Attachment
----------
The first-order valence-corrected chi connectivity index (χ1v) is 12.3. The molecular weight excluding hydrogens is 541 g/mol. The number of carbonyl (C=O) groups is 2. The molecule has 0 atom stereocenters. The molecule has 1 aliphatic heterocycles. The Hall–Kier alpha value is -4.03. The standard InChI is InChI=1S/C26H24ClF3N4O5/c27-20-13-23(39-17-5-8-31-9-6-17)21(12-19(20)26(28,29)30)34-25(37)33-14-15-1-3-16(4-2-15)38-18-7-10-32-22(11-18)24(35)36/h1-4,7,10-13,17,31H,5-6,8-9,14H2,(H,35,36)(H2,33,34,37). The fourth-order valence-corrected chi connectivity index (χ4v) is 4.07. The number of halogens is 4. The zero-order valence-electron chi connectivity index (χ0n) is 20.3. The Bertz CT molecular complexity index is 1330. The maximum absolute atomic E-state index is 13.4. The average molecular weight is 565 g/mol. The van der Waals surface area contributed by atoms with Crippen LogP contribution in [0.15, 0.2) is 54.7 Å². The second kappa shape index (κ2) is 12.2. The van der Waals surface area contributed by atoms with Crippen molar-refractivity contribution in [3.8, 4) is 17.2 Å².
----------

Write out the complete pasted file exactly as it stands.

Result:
The first-order valence-corrected chi connectivity index (χ1v) is 12.3. The molecular weight excluding hydrogens is 541 g/mol. The number of carbonyl (C=O) groups is 2. The molecule has 0 atom stereocenters. The molecule has 1 aliphatic heterocycles. The Hall–Kier alpha value is -4.03. The standard InChI is InChI=1S/C26H24ClF3N4O5/c27-20-13-23(39-17-5-8-31-9-6-17)21(12-19(20)26(28,29)30)34-25(37)33-14-15-1-3-16(4-2-15)38-18-7-10-32-22(11-18)24(35)36/h1-4,7,10-13,17,31H,5-6,8-9,14H2,(H,35,36)(H2,33,34,37). The fourth-order valence-corrected chi connectivity index (χ4v) is 4.07. The number of halogens is 4. The zero-order valence-electron chi connectivity index (χ0n) is 20.3. The Bertz CT molecular complexity index is 1330. The maximum absolute atomic E-state index is 13.4. The average molecular weight is 565 g/mol. The van der Waals surface area contributed by atoms with Crippen LogP contribution in [0.15, 0.2) is 54.7 Å². The second kappa shape index (κ2) is 12.2. The van der Waals surface area contributed by atoms with Crippen molar-refractivity contribution in [3.8, 4) is 17.2 Å².